BERLIN — German Foreign Minister Annalena Baerbock on Thursday criticized Hungary for blocking 18 billion euros in EU financial aid to Ukraine, saying Budapest should not “play poker” in an attempt to pressure Brussels in a separate dispute over the rule of law.
Baerbock’s protest echoed calls from several European diplomats who accused Prime Minister Viktor Orbán’s government of blackmail.
The European Commission on Wednesday proposed an €18 billion support package to help Ukraine keep its economy and public services afloat through the coming year and restore critical infrastructure destroyed by the strikes. of Russian kamikaze missiles and drones.
At a meeting of EU ambassadors, also on Wednesday, Hungary said it could not support the aid package, according to three officials. This creates a potentially fatal hurdle as money for Ukraine cannot flow without the support of all 27 EU countries due to budget rules requiring unanimity.
Hungary’s wrecking ball has created frustration in Brussels, Berlin and other EU capitals. Four EU officials and diplomats told POLITICO they see Budapest’s blocking of aid to Ukraine as a blackmail tactic aimed at pressuring to release more than 13 billion euros in EU funds for Hungary, which could be suspended next month if the country does not sufficiently address long-standing concerns. on democratic backsliding.
Baerbock joined the fray on Thursday.
“Our financial support, our humanitarian support [to Ukraine] in winter aid is not a normal European affair where people play poker and negotiate back and forth over financial resources,” the German foreign minister told reporters in response to a question from POLITICO on whether Hungary was trying to force the EU to make concessions in the dispute over the rule of law.
“We are in a situation where we are saving lives precisely with the financial support of Europe,” said Baerbock, who was speaking at a press conference with his Swedish counterpart Tobias Billström in Berlin.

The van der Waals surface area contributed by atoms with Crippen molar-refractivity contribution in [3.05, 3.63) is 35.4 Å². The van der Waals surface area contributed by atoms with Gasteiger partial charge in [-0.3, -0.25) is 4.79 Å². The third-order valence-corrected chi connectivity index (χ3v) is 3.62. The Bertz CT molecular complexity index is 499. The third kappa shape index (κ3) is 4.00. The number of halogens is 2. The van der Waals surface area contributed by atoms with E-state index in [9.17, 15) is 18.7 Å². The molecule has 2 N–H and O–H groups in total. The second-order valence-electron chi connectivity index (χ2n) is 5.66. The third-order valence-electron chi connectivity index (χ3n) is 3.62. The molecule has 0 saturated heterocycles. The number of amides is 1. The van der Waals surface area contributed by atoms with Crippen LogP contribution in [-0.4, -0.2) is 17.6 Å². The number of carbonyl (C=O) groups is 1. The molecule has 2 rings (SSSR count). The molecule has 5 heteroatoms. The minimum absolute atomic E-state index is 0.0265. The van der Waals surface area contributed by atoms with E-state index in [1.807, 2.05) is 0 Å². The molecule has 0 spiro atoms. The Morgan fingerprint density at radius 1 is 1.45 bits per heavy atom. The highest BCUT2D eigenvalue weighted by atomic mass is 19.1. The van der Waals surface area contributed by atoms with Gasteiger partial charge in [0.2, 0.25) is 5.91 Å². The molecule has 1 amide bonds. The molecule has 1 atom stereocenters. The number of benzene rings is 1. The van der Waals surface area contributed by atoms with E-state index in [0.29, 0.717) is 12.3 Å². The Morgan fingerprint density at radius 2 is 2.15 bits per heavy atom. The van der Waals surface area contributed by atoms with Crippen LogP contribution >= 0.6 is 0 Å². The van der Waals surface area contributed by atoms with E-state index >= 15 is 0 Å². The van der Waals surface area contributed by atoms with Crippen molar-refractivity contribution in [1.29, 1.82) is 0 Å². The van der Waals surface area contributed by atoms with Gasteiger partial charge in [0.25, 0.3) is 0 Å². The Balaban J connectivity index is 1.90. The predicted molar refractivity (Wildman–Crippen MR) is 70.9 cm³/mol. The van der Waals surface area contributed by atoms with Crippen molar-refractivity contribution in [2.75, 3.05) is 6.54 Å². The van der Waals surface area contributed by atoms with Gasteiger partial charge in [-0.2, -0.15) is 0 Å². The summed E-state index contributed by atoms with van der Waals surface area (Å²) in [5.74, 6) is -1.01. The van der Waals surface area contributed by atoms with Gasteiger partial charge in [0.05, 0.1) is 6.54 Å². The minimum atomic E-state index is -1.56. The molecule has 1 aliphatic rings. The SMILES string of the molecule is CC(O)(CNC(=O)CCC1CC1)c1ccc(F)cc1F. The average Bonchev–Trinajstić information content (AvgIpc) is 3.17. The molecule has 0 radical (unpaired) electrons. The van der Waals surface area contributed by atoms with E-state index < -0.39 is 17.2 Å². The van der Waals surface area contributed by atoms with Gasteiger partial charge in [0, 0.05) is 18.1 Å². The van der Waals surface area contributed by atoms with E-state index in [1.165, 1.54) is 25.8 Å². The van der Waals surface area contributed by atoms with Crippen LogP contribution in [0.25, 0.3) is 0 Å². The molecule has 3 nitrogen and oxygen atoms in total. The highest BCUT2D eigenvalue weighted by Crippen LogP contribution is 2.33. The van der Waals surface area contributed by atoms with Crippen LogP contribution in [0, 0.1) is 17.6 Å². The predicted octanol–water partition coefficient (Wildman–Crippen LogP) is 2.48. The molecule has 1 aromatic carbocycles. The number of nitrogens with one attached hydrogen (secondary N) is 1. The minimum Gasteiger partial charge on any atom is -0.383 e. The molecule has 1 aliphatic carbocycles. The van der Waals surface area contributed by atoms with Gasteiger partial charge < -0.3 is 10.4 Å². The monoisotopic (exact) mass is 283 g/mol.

“We find that at least 30%, even 40%, of the civil infrastructure [in Ukraine] has been destroyed,” she added, saying the EU aid package must be approved quickly as “winter is fast approaching”.
A spokesperson for Hungary’s permanent representation to the EU did not respond to a request for comment.
On Tuesday, Hungarian Finance Minister Mihály Varga sought to justify Hungary’s opposition to the EU aid package: “Hungary is ready to support Ukraine, but we don’t want to contribute any new loan contracted by the EU.
Hungary is under mounting financial pressure as the EU threatens to suspend around 7.5 billion euros in EU funds for the country under a mechanism that ties budget payments to rule of law standards, while a further €5.8bn of coronavirus recovery funds are also on the line. Brussels is demanding anti-corruption and judicial reforms to unlock the money.
On Thursday night, Germany’s parliament is expected to pass a resolution urging the government to take a “thorough” look at Hungarian reforms and only release the money if Budapest can prove it is serious about its reform intentions.
The deal is expected to be settled at a meeting of EU finance ministers on December 6.
Paola Tamma contributed reporting.